What if a stranger could take a photo of you on the street and then use an app to quickly find out your name and address? Thanks to a new startup called Clearview AI, that is now possible.
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The app is already being used by hundreds of law enforcement agencies in the US, including the FBI, according to a report in the New York Times.
The app, says the Times, works by comparing a photo to a database of more than 3 billion pictures that Clearview says it’s scraped off Facebook, Instagram, YouTube and other sites. So if you’ve got any sort of presence on the internet and social media, it’s pretty certain your photos are in this database.
It then serves up matches along with links to the sites where those photos originally appeared. A name, address and other info could then be easily found out.
The worry is it’s only a matter of time before this technology finds itself in an app that is available for download by the public. I mean it feels dodgy enough that the FBI is using this technology, just imagine your average creep on the street using it.
The size of the Clearview database dwarfs others in use by law enforcement. The FBI’s own database, which taps passport and driver’s license photos, is one of the largest, with over 641 million images of US citizens.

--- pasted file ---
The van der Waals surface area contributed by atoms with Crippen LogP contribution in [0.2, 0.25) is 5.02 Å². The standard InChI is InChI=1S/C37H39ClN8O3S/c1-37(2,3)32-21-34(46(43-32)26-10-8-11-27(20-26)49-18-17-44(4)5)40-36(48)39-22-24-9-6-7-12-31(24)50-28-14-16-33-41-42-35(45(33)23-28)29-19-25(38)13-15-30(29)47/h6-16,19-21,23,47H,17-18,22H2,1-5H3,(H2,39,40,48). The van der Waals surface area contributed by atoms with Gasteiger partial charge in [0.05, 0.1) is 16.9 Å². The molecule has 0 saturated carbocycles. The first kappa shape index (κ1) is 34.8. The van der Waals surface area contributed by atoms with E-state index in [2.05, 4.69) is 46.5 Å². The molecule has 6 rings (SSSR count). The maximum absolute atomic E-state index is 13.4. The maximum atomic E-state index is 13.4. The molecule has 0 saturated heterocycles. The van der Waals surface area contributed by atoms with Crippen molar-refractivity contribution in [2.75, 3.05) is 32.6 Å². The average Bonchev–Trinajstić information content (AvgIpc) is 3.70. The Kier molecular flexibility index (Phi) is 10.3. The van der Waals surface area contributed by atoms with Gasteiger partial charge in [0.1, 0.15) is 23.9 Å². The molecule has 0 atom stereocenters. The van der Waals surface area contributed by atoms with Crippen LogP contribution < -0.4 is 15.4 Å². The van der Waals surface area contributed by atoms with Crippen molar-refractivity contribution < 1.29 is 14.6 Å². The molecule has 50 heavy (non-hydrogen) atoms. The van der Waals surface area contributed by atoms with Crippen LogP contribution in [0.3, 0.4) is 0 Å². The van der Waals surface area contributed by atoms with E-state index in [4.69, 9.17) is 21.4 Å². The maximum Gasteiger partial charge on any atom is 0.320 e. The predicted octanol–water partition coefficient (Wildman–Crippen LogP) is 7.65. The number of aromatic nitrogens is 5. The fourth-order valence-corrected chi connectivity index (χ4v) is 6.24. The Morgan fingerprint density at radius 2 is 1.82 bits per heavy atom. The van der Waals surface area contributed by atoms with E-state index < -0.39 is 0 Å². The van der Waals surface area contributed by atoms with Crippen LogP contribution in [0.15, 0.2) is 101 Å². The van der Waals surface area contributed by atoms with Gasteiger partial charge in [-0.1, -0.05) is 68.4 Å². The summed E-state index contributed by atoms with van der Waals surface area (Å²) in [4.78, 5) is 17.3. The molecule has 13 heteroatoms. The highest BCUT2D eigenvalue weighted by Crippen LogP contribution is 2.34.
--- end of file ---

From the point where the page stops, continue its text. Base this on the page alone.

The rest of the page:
Someone could even take a photo of you and find out everything you’ve been up to that day, depending on what you’ve been sharing on social media.
Law enforcement officers say they’ve used the app to solve crimes from shoplifting to child sexual exploitation to murder. But privacy advocates warn that the app could return false matches to police and that it could also be used by stalkers and others. They’ve also warned that facial recognition technologies in general could be used to conduct mass surveillance.
Thoughts and prayers with every female on Instagram who already gets enough DM harrassment as it is, because once this app is available to the public things are going to get a whole lot worse for them. Like many have warned over the years – it looks as though privacy will soon well and truly be a thing of the past. Now if you’ll excuse me I’m off to erase every trace of myself from the internet (it’s probably already too late, but may as well).
For more unreal technology that will one day be used and abused by the public, get a load of Samsung’s Deepfakes. Yikes.